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Been quiet here lately. Greg did some cool research on SONY below.


>Date: Sun, 14 Nov 1999 08:15:56 -0800
>From: Gregory Alan Bolcer
>Organization: Endeavors Technnology, Inc.
>X-Mailer: Mozilla 4.7 [en] (Win98; U)
>X-Accept-Language: en
>To: FoRK
>CC: Jim Berney , Denice Gibson
>Subject: Sony Stock & PSXN
>It’s probably a good point to buy a couple of shares of Sony stock. Too
>bad you can’t get Sony Entertainment and Sony Playstation stock explicitly
>without the Sony Music and other sectors. Sony is deep in the middle
>of manufacturing Sony PlayStation 2 and already they’ve released
>specs on PSX3 and beyond. PSX creator Ken Kutaragi plans on commercializing
>PlayStation2 Tool Development station. It’s a standalone graphics workstation
>that uses the same Emotion engine and graphics synthesizer chips found in
>PSX2, runs Linux, and is fast as all shit. The non-PlayStation Tool will
>be named the Creative WorkStation and will be marketed to high end graphics
>professionals and movie makers as an alternate to current workstations (look
>out Sun/SGI when you see the next generation add ons). Sony is willing to
>go to the mat with workstation vendors and are willing to lose huge sums
>of money on the product to build marketshare. At PSX2’s $300 projected price
>point, the ‘Tool’ can’t be much higher.
>Here’s a summary of their timeline below:
>2000 2001 2002 2003 2004 2005 2006
>March, PSX2 released
> Rollout of Tool in 2k or 2k2 & offers 10X the performance of
> PlayStation
> with faster clock, chips, etc.
> 100 times Tool performance using Emotion Engine
> & Graphics Synthesizers
> 3rd
> Generation Tool, 1000x performance
> PlayStation
> 3 released
>This, of course, begs the question, what can a thousand-times Playstation2
> o 66 Trillion calculations per second
> o On a 6400×4800 high def screen, that’s more than enough to update
> pixel-sized
> triangles 120 times per second
>That’s both better than movie resolution and a refresh rate faster than
>any human eye
>can detect which can be done by a mere 3.6 Trillion polys per second and
>’reality’ is supposedly only 800,000,000 polys per second. Somewhere in the
>next 2 years, reality is going to be renderable on a computer in
>real-time, if only
>the display technology keeps up.
>The article ends on this: “Don’t expect the traditional PC and workstation
>market (and
>the companies that supply the OSs for them like Microsoft and Sun) to roll
>and hand the keys to the future to Sony, but lcearly, Kutaragi is very,
>very confident
>in the abilities of the chip his team has designed to lay down such a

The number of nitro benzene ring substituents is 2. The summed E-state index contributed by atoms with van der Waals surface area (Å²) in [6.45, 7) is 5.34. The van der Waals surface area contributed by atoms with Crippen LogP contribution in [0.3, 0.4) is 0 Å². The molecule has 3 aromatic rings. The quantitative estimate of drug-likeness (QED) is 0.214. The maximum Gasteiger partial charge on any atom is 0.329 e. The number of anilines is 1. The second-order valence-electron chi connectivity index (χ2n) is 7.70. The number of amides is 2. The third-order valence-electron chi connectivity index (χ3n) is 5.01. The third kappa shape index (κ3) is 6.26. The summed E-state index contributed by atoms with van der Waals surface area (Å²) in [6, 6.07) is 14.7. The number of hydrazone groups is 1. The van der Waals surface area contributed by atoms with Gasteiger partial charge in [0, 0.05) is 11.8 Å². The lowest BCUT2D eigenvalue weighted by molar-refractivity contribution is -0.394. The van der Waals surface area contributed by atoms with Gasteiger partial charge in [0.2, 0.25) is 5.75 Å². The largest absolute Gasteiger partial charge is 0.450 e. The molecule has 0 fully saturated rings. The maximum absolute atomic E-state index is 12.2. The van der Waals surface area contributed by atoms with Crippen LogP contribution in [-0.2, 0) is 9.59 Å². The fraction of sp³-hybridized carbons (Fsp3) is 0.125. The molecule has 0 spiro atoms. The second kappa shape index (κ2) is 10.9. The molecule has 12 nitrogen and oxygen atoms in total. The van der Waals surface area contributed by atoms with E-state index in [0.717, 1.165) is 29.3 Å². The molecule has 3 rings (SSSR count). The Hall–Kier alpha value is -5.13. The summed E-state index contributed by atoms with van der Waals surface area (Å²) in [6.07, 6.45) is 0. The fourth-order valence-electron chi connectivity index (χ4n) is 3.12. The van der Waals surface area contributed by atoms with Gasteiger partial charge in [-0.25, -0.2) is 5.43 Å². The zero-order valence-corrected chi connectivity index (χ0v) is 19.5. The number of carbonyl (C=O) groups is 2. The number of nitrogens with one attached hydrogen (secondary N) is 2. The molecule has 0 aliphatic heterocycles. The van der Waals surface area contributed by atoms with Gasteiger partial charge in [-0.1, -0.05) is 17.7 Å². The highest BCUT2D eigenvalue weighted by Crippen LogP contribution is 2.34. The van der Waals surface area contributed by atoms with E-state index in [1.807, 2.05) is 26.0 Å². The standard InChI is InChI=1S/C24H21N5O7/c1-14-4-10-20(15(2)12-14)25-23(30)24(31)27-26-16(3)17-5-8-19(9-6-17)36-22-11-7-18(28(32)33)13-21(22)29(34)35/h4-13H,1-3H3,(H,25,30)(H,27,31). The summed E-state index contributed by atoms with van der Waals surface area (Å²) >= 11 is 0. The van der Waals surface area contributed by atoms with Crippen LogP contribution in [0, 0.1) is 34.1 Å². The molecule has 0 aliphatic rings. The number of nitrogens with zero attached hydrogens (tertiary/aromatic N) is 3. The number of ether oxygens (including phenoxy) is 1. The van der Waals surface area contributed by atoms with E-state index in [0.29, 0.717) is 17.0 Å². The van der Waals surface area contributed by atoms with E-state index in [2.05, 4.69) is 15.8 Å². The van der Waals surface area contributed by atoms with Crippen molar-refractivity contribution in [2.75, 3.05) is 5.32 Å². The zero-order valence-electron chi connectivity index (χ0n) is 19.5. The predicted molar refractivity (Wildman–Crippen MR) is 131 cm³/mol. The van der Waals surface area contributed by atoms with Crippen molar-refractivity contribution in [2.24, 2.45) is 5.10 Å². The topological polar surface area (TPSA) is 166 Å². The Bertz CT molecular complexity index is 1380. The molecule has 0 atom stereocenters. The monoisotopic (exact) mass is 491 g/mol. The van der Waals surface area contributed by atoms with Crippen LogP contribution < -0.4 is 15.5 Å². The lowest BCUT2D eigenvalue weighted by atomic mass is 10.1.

>Jack Lyon of C!Net says: “This could be a wake-up call to the rest of the
>industry, the way
>Sputnik was to the aerospace industry in the 1950’s.”
>Buy graphics stock is all I can say.
>(The particular article isn’t online, but a related article yields
>some insight into their strategy).
>Will we see PlayStation2 hardware anywhere else?
>According to the morning edition of the Nihon Keizai Shimbun, SCE proposes
>to adapt
>its existing technology to break into the alternative business computer
>market. The
>developments that the company has made in creating its next-generation
>console are to
>be directly ported into new machines aimed at the imaging business sector.
>PlayStation2 uses microprocessors developed by Sony in conjunction with
>Toshiba. The
>microprocessors are widely believed to be among the highest performers in
>the world,
>particularly in imaging. Sony now plans to utilize these components in
>workstations. The workstations will be of particular interest to
>broadcasting companies,
>film producers, and software developers, due to the image-processing
>features they will
>SCE has further plans to develop even higher specification microprocessors
>in 2002 and
>2005. The company will also explore the digital-broadcasting equipment
>business. The
>Nihon Keizai Shimbun reports that SCE sees these fields as being potential
>concerns behind its game system operation, and a possible source of
>significant income.
>Competitors in this field include companies like IBM and Silicon Graphics,
>the latter
>company having had the field almost entirely to itself in the last few
>years. A powerful,
>low-cost competitor would be very unwelcome news.